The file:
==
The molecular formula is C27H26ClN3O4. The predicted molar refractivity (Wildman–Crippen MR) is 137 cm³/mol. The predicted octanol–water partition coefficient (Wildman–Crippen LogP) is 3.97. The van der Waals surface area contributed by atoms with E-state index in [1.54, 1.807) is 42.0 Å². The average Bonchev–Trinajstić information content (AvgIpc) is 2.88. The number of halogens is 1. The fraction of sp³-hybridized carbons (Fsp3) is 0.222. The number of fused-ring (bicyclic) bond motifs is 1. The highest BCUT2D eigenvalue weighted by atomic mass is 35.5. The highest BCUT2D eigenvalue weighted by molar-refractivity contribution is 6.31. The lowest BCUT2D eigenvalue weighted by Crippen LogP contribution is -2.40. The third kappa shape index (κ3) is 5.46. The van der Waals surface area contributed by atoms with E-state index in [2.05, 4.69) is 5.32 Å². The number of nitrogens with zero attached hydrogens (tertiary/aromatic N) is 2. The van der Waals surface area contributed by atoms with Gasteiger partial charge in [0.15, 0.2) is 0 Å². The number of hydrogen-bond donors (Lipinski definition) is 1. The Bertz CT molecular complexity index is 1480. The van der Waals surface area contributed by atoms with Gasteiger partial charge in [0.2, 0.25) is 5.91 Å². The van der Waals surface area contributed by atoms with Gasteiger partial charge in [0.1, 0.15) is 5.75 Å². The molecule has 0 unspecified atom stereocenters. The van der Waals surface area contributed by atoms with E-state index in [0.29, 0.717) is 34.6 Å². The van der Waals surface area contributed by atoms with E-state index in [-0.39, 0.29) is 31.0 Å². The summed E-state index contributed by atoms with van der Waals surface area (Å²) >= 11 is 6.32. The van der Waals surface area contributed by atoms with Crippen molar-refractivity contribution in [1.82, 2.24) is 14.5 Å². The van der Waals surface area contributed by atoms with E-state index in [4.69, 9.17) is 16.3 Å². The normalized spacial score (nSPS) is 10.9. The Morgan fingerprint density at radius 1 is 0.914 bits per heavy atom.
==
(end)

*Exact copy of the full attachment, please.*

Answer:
The molecular formula is C27H26ClN3O4. The predicted molar refractivity (Wildman–Crippen MR) is 137 cm³/mol. The predicted octanol–water partition coefficient (Wildman–Crippen LogP) is 3.97. The van der Waals surface area contributed by atoms with E-state index in [1.54, 1.807) is 42.0 Å². The average Bonchev–Trinajstić information content (AvgIpc) is 2.88. The number of halogens is 1. The fraction of sp³-hybridized carbons (Fsp3) is 0.222. The number of fused-ring (bicyclic) bond motifs is 1. The highest BCUT2D eigenvalue weighted by atomic mass is 35.5. The highest BCUT2D eigenvalue weighted by molar-refractivity contribution is 6.31. The lowest BCUT2D eigenvalue weighted by Crippen LogP contribution is -2.40. The third kappa shape index (κ3) is 5.46. The van der Waals surface area contributed by atoms with E-state index in [2.05, 4.69) is 5.32 Å². The number of nitrogens with zero attached hydrogens (tertiary/aromatic N) is 2. The van der Waals surface area contributed by atoms with Gasteiger partial charge in [0.15, 0.2) is 0 Å². The number of hydrogen-bond donors (Lipinski definition) is 1. The Bertz CT molecular complexity index is 1480. The van der Waals surface area contributed by atoms with Gasteiger partial charge in [0.2, 0.25) is 5.91 Å². The van der Waals surface area contributed by atoms with Gasteiger partial charge in [0.1, 0.15) is 5.75 Å². The molecule has 0 unspecified atom stereocenters. The van der Waals surface area contributed by atoms with E-state index in [0.29, 0.717) is 34.6 Å². The van der Waals surface area contributed by atoms with E-state index in [-0.39, 0.29) is 31.0 Å². The summed E-state index contributed by atoms with van der Waals surface area (Å²) >= 11 is 6.32. The van der Waals surface area contributed by atoms with Crippen molar-refractivity contribution in [1.82, 2.24) is 14.5 Å². The van der Waals surface area contributed by atoms with E-state index in [4.69, 9.17) is 16.3 Å². The normalized spacial score (nSPS) is 10.9. The Morgan fingerprint density at radius 1 is 0.914 bits per heavy atom.